I recall watching a documentary on Ajantha Mendis where Subramanian Ramakrishnan from Sports Mechanics India, a company that has assisted the Indian cricket board with video analysis technology, explained how the Indians managed to work out Sri Lanka’s mystery spinner Mendis.
Ramakrishnan utilised video footage to demonstrate how they had identified and mapped Mendis’s mannerism to each of his variations. India had spent hours analysing Mendis’s every move from his behaviour at the start of his run-up to subtle changes in his bowling action. Imagine being able to pick Mendis’s carrom ball at the start of his run up? Threat neutralised.
Sri Lanka’s only remaining match-winner with the ball Lasith Malinga, one of the best ODI and T20 bowlers in the game currently, has been ineffective against India; have the Indians worked him out as well?
Could it be that India, like they did with Mendis, have identified a pattern or a change in action that helps them pick what length and speed Malinga is about to bowl? Perhaps not. Maybe it’s a case of identifying the best scoring areas against him with the use of technology. It is true that a bowler with an action like Malinga’s can be erratic and have the odd day off. But Malinga has earned a reputation of being accurate, miserly (he is often referred to as a death-over specialist) and a match-winner. Therefore, his poor showing against India has become extremely hard to digest for many Sri Lankans.
ODI and T20 cricket these days is immensely competitive, any team can literally win a match on their day. In what is a closely-fought sport today, teams with better resources are investing heavily in gaining a competitive edge through technology. Video analysis of the opposition’s bowlers is just one tool out of many that is available to teams like Australia, England and India. These teams have gone from a single individual working as a video analyst to recruiting a number of individuals to form a team of video performance analysts in order to give their players an advantage on the field. But what appears to be the key to it all is having an individual behind the program, like Ramakrishnan, who understands the game and the team’s needs to dissect the wealth of information technology provides.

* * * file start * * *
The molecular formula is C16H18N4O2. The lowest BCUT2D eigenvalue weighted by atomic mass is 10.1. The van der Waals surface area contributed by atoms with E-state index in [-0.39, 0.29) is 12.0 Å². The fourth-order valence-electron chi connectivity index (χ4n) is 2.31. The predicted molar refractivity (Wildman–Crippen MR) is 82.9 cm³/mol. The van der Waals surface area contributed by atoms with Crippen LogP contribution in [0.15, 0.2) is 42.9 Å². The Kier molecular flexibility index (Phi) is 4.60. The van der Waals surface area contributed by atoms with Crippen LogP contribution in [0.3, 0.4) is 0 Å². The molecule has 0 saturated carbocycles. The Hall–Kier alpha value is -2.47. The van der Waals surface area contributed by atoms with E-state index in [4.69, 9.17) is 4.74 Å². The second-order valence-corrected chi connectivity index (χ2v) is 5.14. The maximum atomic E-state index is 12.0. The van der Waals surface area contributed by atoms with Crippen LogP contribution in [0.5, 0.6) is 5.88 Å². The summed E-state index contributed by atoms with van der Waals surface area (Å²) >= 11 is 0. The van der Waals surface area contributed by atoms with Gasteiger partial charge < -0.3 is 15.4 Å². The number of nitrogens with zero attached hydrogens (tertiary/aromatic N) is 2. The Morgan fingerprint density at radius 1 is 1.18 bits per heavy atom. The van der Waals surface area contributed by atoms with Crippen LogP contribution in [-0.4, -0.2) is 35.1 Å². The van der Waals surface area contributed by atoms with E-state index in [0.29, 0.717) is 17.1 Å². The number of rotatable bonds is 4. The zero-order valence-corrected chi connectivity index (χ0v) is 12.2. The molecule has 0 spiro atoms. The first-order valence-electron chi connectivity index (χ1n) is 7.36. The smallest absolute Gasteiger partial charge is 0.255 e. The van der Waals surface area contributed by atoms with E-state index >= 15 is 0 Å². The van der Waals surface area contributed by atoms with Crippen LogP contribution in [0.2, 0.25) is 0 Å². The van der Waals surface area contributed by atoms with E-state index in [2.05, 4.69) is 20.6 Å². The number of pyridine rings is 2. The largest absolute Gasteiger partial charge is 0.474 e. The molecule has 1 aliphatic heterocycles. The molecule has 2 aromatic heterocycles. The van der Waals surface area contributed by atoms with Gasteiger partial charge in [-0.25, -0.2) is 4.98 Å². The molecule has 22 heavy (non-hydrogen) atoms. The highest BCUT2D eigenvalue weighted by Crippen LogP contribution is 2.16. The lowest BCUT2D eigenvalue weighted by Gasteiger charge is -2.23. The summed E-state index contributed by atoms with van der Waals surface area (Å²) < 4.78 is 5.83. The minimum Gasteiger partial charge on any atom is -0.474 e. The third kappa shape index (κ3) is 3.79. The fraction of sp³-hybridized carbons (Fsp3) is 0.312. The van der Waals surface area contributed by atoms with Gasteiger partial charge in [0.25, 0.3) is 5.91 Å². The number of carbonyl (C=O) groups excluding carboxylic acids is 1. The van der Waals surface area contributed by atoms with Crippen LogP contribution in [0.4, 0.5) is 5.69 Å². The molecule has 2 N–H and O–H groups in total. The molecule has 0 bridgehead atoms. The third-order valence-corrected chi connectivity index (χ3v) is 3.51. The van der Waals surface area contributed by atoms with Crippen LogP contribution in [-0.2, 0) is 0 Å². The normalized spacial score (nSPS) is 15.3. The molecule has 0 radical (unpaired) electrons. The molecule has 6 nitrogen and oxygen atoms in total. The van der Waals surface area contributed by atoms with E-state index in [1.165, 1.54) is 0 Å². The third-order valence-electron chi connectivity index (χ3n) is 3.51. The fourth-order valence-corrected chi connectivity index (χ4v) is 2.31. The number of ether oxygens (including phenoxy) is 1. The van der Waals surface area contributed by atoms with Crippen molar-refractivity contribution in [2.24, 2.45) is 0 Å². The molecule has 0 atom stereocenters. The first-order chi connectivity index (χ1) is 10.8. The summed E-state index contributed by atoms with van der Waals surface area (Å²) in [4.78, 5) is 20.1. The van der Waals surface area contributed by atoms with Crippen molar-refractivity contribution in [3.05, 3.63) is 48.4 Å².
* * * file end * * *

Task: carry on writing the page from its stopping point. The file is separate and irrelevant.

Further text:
Earlier this year, India introduced cognitive video-based coaching to their domestic coaching structure.
The technology allows coaches to instantly access replays of deliveries on a hand-held device such as an iPad to provide more informed advice to players during a practice session. It can provide replays of a delivery from several different cameras, and can be used to monitor six nets simultaneously.
According to former Indian fast bowler Javagal Srinath, who is now the secretary of the Karnataka State Cricket Association, "in 10 years coaching will be meaningless without technology like this."
The gap between international cricket and Sri Lanka’s domestic cricket meanwhile continues to widen. It is no secret that Sri Lanka’s domestic structure is weak and first-class cricketers from the island take longer to acclimatise at the highest level, when compared to nations with strong state and county competitions. With technology giving Sri Lanka’s opposition an advantage and Sri Lanka’s financially-crippled cricket board unable to invest in similiar technology, the next generation of players will more than likely be facing an uphill battle when their turn comes.
For many years prior to the ’96 World Cup win, Arjuna Ranatunga and Aravinda de Silva formed the backbone of the team. The duo were often the top scorers in most matches, whilst the the rest of the batting showed promise but collapsed. When the likes of Sanath Jayasuriya, Hashan Tillakaratne, Roshan Mahanama and Asanka Gurusinha began contributing regularly and when Muittiah Muralitharan and Chaminda Vaas were able to form a competent bowling attack, things began to change for the minnows. By the mid-90s, Sri Lanka had more than just a couple of players forming the backbone of the team and the transformation to World Cup champions was taking shape. But what’s in store for Sri Lanka in the next decade when their mainstays retire?
Life after Muralitharan has been tough but it may only get harder. The likes of Tillakaratne Dilshan, Kumar Sangakkara, Mahela Jayawardene and Lasith Malinga – the backbone of the Sri Lankan team – may not have a Jayasuriya-like extended shelf life. Sri Lanka’s next generation of players, who are faced with a board that continues to fall into massive debt, cannot expect their coaching standards to match those in India and Australia any time soon either. Future Sri Lankan cricketers will not only be battling their traditional demons – seamer-friendly conditions and highly-skilled opposition – they will also be pitted against opponents who, with the aid of technology, are better prepared than they are.